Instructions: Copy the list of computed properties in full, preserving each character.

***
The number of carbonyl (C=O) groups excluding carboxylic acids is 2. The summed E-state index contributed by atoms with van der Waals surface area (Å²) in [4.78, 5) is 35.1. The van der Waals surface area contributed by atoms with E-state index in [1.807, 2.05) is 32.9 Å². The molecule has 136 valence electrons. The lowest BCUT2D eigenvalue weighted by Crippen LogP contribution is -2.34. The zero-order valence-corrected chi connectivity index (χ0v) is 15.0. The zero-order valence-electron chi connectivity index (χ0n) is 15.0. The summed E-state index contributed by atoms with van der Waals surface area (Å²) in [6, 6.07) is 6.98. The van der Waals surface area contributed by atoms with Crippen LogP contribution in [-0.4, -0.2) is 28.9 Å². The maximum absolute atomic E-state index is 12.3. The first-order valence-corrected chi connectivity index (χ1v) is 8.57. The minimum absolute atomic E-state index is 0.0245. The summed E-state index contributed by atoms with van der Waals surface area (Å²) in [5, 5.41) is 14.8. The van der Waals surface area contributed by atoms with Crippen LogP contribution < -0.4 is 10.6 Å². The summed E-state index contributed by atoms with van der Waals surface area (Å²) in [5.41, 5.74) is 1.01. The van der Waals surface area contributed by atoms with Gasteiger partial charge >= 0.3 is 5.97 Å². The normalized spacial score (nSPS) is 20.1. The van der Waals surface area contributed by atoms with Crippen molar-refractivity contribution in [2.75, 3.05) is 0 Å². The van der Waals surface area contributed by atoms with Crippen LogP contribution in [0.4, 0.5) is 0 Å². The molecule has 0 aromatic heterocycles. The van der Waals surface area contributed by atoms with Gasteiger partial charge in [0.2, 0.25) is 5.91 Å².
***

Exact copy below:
The number of carbonyl (C=O) groups excluding carboxylic acids is 2. The summed E-state index contributed by atoms with van der Waals surface area (Å²) in [4.78, 5) is 35.1. The van der Waals surface area contributed by atoms with E-state index in [1.807, 2.05) is 32.9 Å². The molecule has 136 valence electrons. The lowest BCUT2D eigenvalue weighted by Crippen LogP contribution is -2.34. The zero-order valence-corrected chi connectivity index (χ0v) is 15.0. The zero-order valence-electron chi connectivity index (χ0n) is 15.0. The summed E-state index contributed by atoms with van der Waals surface area (Å²) in [6, 6.07) is 6.98. The van der Waals surface area contributed by atoms with Crippen LogP contribution in [-0.4, -0.2) is 28.9 Å². The maximum absolute atomic E-state index is 12.3. The first-order valence-corrected chi connectivity index (χ1v) is 8.57. The minimum absolute atomic E-state index is 0.0245. The summed E-state index contributed by atoms with van der Waals surface area (Å²) in [5, 5.41) is 14.8. The van der Waals surface area contributed by atoms with Crippen LogP contribution < -0.4 is 10.6 Å². The summed E-state index contributed by atoms with van der Waals surface area (Å²) in [5.41, 5.74) is 1.01. The van der Waals surface area contributed by atoms with Gasteiger partial charge >= 0.3 is 5.97 Å². The normalized spacial score (nSPS) is 20.1. The van der Waals surface area contributed by atoms with Crippen molar-refractivity contribution in [2.75, 3.05) is 0 Å². The van der Waals surface area contributed by atoms with Crippen LogP contribution in [0.4, 0.5) is 0 Å². The molecule has 0 aromatic heterocycles. The van der Waals surface area contributed by atoms with Gasteiger partial charge in [0.2, 0.25) is 5.91 Å².